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How To Photograph Silhouettes With Compact Cameras

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Category: Studio Lighting and Flash

Shooting Creative Silhouettes With Compacts - Use your creative eye to see shapes and use your compact camera to shoot them as silhouettes.

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This article was updated June 2011.


  • Point-and-shoot camera
  • Tripod - It's always a good idea to use a tripod, particularly when working in low light situations such as at sunset which is a popular time for shooting silhouettes. Those found in Manfrotto's 390 series are lightweight yet sturdy making them perfect for taking along on day trips to the coast or on your two week summer holiday where shooting silhouettes on the beach may be something you'd want to do. If you don't have the room for a full-sized tripod, one of Manfrotto's Pocket Series Tripods will, as the name suggests, fit into a pocket and when clipped to the bottom of your compact, they offer extra stability for shots taken from walls and other surfaces.


Strong subject

  You can't fail to get good silhouettes with trees, especially when the weather is right. In this example the mist was heavy and has created a white backdrop.

You could go in really tight on the trunk and lower branches to create an inverted L shaped frame above a subject.
As silhouettes don't have any detail and are, essentially, just an outline, picking a subject that has a recognisable shape and strong detail around the edge will produce shots that are more interesting. Fairgrounds are superb places for silhouette, especially the big wheel which has a structure crying out to appear as a silhouette. As too are statues, which can be found in most parks and gardens, and stained glass and lattice windows. You can't fail to get good silhouettes with trees and silhouetted tunnels or bridges make great frames for subjects. A less obvious subject choice for silhouettes is rocks at the coast but as the example shows, the rocky silhouette sat against lapping waves does work quite well. If you're photographing people, shooting them side on will show more shape but if they're jumping or forming an interesting frame with their legs and arms, shooting straight on can work well.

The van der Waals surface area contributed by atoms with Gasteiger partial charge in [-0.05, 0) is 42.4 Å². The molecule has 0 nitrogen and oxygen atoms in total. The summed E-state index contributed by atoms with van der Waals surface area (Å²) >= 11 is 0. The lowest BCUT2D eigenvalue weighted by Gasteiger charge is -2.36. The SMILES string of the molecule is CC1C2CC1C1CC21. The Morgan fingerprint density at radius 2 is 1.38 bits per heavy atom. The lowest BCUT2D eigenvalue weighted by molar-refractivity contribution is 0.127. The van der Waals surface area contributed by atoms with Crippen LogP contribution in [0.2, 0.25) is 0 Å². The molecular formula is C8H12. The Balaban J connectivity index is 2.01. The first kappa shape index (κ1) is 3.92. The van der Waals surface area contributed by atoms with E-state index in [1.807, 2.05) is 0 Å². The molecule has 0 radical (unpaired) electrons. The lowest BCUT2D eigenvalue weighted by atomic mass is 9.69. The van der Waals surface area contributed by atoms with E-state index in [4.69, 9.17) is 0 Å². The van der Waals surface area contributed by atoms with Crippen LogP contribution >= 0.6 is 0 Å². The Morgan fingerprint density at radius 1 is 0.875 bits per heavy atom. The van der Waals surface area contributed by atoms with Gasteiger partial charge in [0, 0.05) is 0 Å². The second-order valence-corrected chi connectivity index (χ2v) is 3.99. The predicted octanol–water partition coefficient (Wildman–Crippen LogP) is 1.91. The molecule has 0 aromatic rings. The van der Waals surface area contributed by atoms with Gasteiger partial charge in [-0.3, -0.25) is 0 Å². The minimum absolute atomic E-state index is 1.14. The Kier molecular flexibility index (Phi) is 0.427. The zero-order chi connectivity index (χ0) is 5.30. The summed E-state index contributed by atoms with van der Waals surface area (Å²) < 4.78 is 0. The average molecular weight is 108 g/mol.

Top: In this shot of the Sheffield Canal, the photograph is aligned so that the industrial buildings are framed neatly by the dark silhouetted bridge.


What light?

Any subject that is surrounded by bright tones can easily appear as a silhouette. The most obvious light source to use is the sun as you can use it at the beach, in town, in your garden or even inside as long as you're working near a large window or close to a set of patio doors. But really you can use any light source, you just need to make sure it sits behind your subject.

Switch the flash off

When you take a photo with a compact camera in auto mode and your subject's sat against a bright background, generally the flash will fire to lighten the foreground and even out the exposure. This is usually fine but as we want to deliberately underexpose our subject, you need to make sure the flash is turned off.

  Underexposed to ensure the walls came out black and the lattice work appears as the silhouette

Underexpose your shot

When working in auto mode, most point and shoot cameras will work out the exposure and where it needs to focus when you press the shutter button half way. So to trick it into creating a silhouette simply point the camera at the brightest part of the scene you're photographing press the shutter half way down and don't let go of it. Re-frame the shot then press the shutter button the rest of the way to take your shot. This should fool the camera into giving you the exposure you want but you may have to try exposing from different parts of the image to create the silhouette you're looking for. Try using the Sunset Mode too to further enhance the silhouette you're trying to create.


The problem with half pressing the shutter button to get the exposure you need is that the camera will also focus on that spot too which can mean your silhouette can lack crispness. If this happens and you can adjust the focus manually, pre focus before you take your meter reading. You could try using Landscape mode as this will let the camera know you want to use a small aperture so your shot has front to back sharpness. If your camera features exposure compensation you'll be able to select -1 or -2 to deliberately underexpose your shot. This means you shouldn't have any problems with focusing either as you won't have to move the camera.
Find the tripod to suit your needs at www.manfrotto.co.uk.

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